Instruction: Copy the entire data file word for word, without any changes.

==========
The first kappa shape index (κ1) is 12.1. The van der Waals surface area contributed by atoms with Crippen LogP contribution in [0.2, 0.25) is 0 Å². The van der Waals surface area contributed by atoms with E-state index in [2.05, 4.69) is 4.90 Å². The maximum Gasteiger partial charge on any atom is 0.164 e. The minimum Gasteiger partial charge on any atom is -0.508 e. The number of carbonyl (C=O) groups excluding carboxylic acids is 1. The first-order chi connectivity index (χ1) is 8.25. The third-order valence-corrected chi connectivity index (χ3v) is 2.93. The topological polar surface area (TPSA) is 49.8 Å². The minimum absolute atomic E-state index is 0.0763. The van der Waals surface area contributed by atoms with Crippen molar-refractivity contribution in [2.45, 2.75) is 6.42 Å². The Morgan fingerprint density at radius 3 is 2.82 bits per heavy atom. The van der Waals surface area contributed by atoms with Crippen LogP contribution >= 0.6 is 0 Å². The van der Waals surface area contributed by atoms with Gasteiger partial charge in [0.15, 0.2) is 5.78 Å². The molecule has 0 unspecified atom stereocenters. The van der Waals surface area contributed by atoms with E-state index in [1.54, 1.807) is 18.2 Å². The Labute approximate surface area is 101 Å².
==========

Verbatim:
The first kappa shape index (κ1) is 12.1. The van der Waals surface area contributed by atoms with Crippen LogP contribution in [0.2, 0.25) is 0 Å². The van der Waals surface area contributed by atoms with E-state index in [2.05, 4.69) is 4.90 Å². The maximum Gasteiger partial charge on any atom is 0.164 e. The minimum Gasteiger partial charge on any atom is -0.508 e. The number of carbonyl (C=O) groups excluding carboxylic acids is 1. The first-order chi connectivity index (χ1) is 8.25. The third-order valence-corrected chi connectivity index (χ3v) is 2.93. The topological polar surface area (TPSA) is 49.8 Å². The minimum absolute atomic E-state index is 0.0763. The van der Waals surface area contributed by atoms with Crippen molar-refractivity contribution in [2.45, 2.75) is 6.42 Å². The Morgan fingerprint density at radius 3 is 2.82 bits per heavy atom. The van der Waals surface area contributed by atoms with Crippen LogP contribution >= 0.6 is 0 Å². The van der Waals surface area contributed by atoms with Gasteiger partial charge in [0.15, 0.2) is 5.78 Å². The molecule has 0 unspecified atom stereocenters. The van der Waals surface area contributed by atoms with E-state index in [1.54, 1.807) is 18.2 Å². The Labute approximate surface area is 101 Å².